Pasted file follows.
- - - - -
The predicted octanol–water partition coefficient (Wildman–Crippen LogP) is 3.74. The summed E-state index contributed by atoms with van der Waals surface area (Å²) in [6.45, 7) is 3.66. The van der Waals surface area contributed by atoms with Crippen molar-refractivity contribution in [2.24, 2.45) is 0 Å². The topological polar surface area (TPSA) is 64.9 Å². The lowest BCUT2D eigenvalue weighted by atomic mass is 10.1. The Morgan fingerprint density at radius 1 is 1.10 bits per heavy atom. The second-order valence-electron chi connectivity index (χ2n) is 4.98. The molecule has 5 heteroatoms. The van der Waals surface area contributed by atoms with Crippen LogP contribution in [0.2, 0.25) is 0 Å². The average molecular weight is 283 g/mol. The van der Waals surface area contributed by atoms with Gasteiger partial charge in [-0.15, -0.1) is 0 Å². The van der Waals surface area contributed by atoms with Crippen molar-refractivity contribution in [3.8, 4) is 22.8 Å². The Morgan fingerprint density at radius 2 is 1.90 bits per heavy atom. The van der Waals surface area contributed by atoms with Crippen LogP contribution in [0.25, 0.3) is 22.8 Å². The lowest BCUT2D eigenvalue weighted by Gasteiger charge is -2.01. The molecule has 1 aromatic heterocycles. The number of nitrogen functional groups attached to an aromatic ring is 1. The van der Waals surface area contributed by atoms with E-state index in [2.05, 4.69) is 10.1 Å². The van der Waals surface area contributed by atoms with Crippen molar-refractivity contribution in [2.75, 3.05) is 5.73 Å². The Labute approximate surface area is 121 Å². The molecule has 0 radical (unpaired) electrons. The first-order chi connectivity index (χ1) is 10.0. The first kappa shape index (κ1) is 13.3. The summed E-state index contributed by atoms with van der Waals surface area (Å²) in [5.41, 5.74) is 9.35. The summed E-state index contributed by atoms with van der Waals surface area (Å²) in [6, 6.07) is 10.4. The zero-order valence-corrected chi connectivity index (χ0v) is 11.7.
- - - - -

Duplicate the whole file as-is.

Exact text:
The predicted octanol–water partition coefficient (Wildman–Crippen LogP) is 3.74. The summed E-state index contributed by atoms with van der Waals surface area (Å²) in [6.45, 7) is 3.66. The van der Waals surface area contributed by atoms with Crippen molar-refractivity contribution in [2.24, 2.45) is 0 Å². The topological polar surface area (TPSA) is 64.9 Å². The lowest BCUT2D eigenvalue weighted by atomic mass is 10.1. The Morgan fingerprint density at radius 1 is 1.10 bits per heavy atom. The second-order valence-electron chi connectivity index (χ2n) is 4.98. The molecule has 5 heteroatoms. The van der Waals surface area contributed by atoms with Crippen LogP contribution in [0.2, 0.25) is 0 Å². The average molecular weight is 283 g/mol. The van der Waals surface area contributed by atoms with Gasteiger partial charge in [-0.15, -0.1) is 0 Å². The van der Waals surface area contributed by atoms with Crippen molar-refractivity contribution in [3.8, 4) is 22.8 Å². The Morgan fingerprint density at radius 2 is 1.90 bits per heavy atom. The van der Waals surface area contributed by atoms with Crippen LogP contribution in [0.25, 0.3) is 22.8 Å². The lowest BCUT2D eigenvalue weighted by Gasteiger charge is -2.01. The molecule has 1 aromatic heterocycles. The number of nitrogen functional groups attached to an aromatic ring is 1. The van der Waals surface area contributed by atoms with E-state index in [2.05, 4.69) is 10.1 Å². The van der Waals surface area contributed by atoms with Crippen molar-refractivity contribution in [2.75, 3.05) is 5.73 Å². The Labute approximate surface area is 121 Å². The molecule has 0 radical (unpaired) electrons. The first-order chi connectivity index (χ1) is 10.0. The first kappa shape index (κ1) is 13.3. The summed E-state index contributed by atoms with van der Waals surface area (Å²) in [5.41, 5.74) is 9.35. The summed E-state index contributed by atoms with van der Waals surface area (Å²) in [6, 6.07) is 10.4. The zero-order valence-corrected chi connectivity index (χ0v) is 11.7.